At the Pearly Gates

I slept late. Last night I imagined Mother at the Pearly Gates and I hoped she had got in. You might think that would be a given, but Mother used to be capable of driving my father to distraction dithering about whether to call someone.
“They might be eating.” ” Do you think they watch Z Cars?” ” Is it too late?” “I don’t want to disturb them.”
“Just call,” my father would say,” they don’t have to answer.”
And I am talking about the days before answer phones.
So I can imagine Mother, approximate time of death half past six in the morning, wondering if Peter was up and not wanting to disturb his sleep in case he was having a lie-in. Then thinking he might be up but having his breakfast; reading the day’s paper; sitting on the loo; having a shower; getting dressed; hurrying to an important meeting with The Almighty. Everything and anything that would make her hesitate about ringing the bell, knocking on the door, or however it is organised at heaven’s gates.I do hope that Dad was there, just the other side of the railings with a cup of tea how she liked it, a bowl of porridge ( gluten free until he establishes whether her coeliac disease still counts) and hopefully someone had nudged him into thinking about a decent bunch of flowers.
That’s what I hope. I’m sure she’s in by now, and I trust she is dementia free, osteoporosis free and has a mouthful of good teeth so she can tuck into a salad with plenty of watercress. If she doesn’t have to observe a gluten free diet, I hope she has had a sinful pudding – maybe a different adjective – of ice cream with Bailey’s, and is already planning how she would like to develop parts of whatever garden there is available. I hope there’s a good big kitchen table in a good big kitchen; a place where people gather for chat and stories. Mother did like a good ceilidh in the kitchen. At Cousin’s, she adored being surrounded by Saturday night visitors, listening to them talking, the kettle constantly boiling for more tea. “Darling,” she said to me once as she went to bed after one such night, “this is meat and drink to me.” She became more herself when we were in Ireland. She relaxed, rejoiced in hearing and using words and phrases that made her a stranger in England. She started calling me English, although my sister and I were brought up to be very aware of our half Irishness and to be proud of it. Ireland was always held up as superior, the Irish more generous, more everything. Fortunately, my father fitted into Mother’s family as though he had always known them. The pictures of him with my Uncle Tommy show two kindred spirits, laughing at the same jokes, smoking. So maybe Tommy is there too, still smoking, though Dad gave it up, and Auntie Ruth, his wife, generous, warm, welcoming all her husband’s family into her home; Aunt Margaret, rather more serious, questioning Mother’s choices, but hopefully lighter in spirit than she was in life. Even Uncle Isaac, though preferably minus whisky bottle, brought back into the fold after death. There will if course be the dogs, her pet goat, and the kitten so cruelly treated by her father. I’m sure Cat will soon realise she is there and claim her too.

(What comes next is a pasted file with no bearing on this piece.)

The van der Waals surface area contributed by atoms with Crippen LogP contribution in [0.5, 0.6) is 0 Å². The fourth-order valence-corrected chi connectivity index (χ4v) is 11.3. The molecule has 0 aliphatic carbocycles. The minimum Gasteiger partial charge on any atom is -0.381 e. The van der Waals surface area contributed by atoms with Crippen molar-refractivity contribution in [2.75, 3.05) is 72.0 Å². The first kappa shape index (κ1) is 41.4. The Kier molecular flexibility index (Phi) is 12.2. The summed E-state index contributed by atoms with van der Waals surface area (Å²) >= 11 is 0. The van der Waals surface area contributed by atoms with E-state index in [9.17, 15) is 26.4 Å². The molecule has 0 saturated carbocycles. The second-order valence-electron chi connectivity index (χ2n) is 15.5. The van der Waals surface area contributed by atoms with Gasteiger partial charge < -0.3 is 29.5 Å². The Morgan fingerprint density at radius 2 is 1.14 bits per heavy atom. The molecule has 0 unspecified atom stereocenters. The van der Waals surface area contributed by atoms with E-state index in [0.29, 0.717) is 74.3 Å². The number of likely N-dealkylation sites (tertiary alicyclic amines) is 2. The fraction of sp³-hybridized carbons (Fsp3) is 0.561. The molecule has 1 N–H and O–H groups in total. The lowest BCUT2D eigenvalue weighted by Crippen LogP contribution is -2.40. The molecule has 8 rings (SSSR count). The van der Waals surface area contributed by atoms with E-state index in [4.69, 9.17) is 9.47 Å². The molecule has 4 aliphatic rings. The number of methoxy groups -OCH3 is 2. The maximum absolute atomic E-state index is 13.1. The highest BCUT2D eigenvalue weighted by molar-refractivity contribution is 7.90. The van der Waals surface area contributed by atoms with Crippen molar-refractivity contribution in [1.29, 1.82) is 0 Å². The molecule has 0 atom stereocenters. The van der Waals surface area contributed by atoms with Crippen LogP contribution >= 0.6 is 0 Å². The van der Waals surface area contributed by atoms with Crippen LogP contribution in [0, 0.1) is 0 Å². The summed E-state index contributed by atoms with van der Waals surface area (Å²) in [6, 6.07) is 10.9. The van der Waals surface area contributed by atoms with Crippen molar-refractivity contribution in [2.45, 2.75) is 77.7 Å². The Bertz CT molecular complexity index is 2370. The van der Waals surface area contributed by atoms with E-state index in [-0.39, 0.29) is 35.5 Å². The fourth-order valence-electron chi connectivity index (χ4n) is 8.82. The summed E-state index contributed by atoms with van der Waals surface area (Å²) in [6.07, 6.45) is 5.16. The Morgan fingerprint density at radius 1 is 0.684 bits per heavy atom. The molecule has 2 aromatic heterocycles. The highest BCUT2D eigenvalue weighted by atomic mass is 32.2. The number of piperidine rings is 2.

In the days to come she may meet other near and dear relations. If heaven really exists, she will be reunited with her own mother. That will be an emotionally charged time. Her mother died when Mother was seven, and her loss affected Mother every day of her life. She will be happy to see her mother-in-law, surprised to see her father-in-law, and downright astonished if St Peter has let her father through the gates.